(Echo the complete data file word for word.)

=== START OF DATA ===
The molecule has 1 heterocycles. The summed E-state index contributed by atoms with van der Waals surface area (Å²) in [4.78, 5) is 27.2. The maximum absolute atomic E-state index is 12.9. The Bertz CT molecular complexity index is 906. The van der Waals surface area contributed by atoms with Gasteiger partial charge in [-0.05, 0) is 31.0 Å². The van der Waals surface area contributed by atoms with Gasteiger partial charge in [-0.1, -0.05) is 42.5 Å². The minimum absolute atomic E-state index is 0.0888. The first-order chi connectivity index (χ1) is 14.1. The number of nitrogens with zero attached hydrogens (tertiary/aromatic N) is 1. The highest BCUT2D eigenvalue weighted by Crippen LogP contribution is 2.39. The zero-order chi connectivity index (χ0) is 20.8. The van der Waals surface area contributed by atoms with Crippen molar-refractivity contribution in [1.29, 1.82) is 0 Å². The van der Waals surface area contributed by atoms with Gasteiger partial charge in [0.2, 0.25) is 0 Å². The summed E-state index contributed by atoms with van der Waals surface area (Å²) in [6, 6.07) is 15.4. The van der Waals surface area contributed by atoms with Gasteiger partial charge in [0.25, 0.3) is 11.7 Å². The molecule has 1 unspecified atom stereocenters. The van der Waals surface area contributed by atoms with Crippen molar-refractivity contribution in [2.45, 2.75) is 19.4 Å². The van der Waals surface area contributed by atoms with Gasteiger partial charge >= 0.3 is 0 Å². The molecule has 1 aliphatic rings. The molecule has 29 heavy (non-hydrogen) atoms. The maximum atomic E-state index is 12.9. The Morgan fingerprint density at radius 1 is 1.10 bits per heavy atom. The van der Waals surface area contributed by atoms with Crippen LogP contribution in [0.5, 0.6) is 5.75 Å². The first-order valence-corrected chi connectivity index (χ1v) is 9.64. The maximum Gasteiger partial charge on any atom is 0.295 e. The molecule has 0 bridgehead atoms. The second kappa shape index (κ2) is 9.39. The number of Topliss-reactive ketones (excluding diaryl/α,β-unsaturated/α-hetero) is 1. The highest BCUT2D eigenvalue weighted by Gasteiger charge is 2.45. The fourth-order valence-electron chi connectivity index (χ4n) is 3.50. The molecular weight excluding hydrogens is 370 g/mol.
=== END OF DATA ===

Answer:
The molecule has 1 heterocycles. The summed E-state index contributed by atoms with van der Waals surface area (Å²) in [4.78, 5) is 27.2. The maximum absolute atomic E-state index is 12.9. The Bertz CT molecular complexity index is 906. The van der Waals surface area contributed by atoms with Gasteiger partial charge in [-0.05, 0) is 31.0 Å². The van der Waals surface area contributed by atoms with Gasteiger partial charge in [-0.1, -0.05) is 42.5 Å². The minimum absolute atomic E-state index is 0.0888. The first-order chi connectivity index (χ1) is 14.1. The number of nitrogens with zero attached hydrogens (tertiary/aromatic N) is 1. The highest BCUT2D eigenvalue weighted by Crippen LogP contribution is 2.39. The zero-order chi connectivity index (χ0) is 20.8. The van der Waals surface area contributed by atoms with Crippen molar-refractivity contribution in [1.29, 1.82) is 0 Å². The van der Waals surface area contributed by atoms with Gasteiger partial charge in [0.2, 0.25) is 0 Å². The summed E-state index contributed by atoms with van der Waals surface area (Å²) in [6, 6.07) is 15.4. The van der Waals surface area contributed by atoms with Gasteiger partial charge in [0.25, 0.3) is 11.7 Å². The molecule has 1 unspecified atom stereocenters. The van der Waals surface area contributed by atoms with Crippen molar-refractivity contribution in [2.45, 2.75) is 19.4 Å². The van der Waals surface area contributed by atoms with Gasteiger partial charge >= 0.3 is 0 Å². The molecule has 1 aliphatic rings. The molecule has 29 heavy (non-hydrogen) atoms. The maximum atomic E-state index is 12.9. The Morgan fingerprint density at radius 1 is 1.10 bits per heavy atom. The van der Waals surface area contributed by atoms with Crippen LogP contribution in [0.5, 0.6) is 5.75 Å². The first-order valence-corrected chi connectivity index (χ1v) is 9.64. The maximum Gasteiger partial charge on any atom is 0.295 e. The molecule has 0 bridgehead atoms. The second kappa shape index (κ2) is 9.39. The number of Topliss-reactive ketones (excluding diaryl/α,β-unsaturated/α-hetero) is 1. The highest BCUT2D eigenvalue weighted by Gasteiger charge is 2.45. The fourth-order valence-electron chi connectivity index (χ4n) is 3.50. The molecular weight excluding hydrogens is 370 g/mol.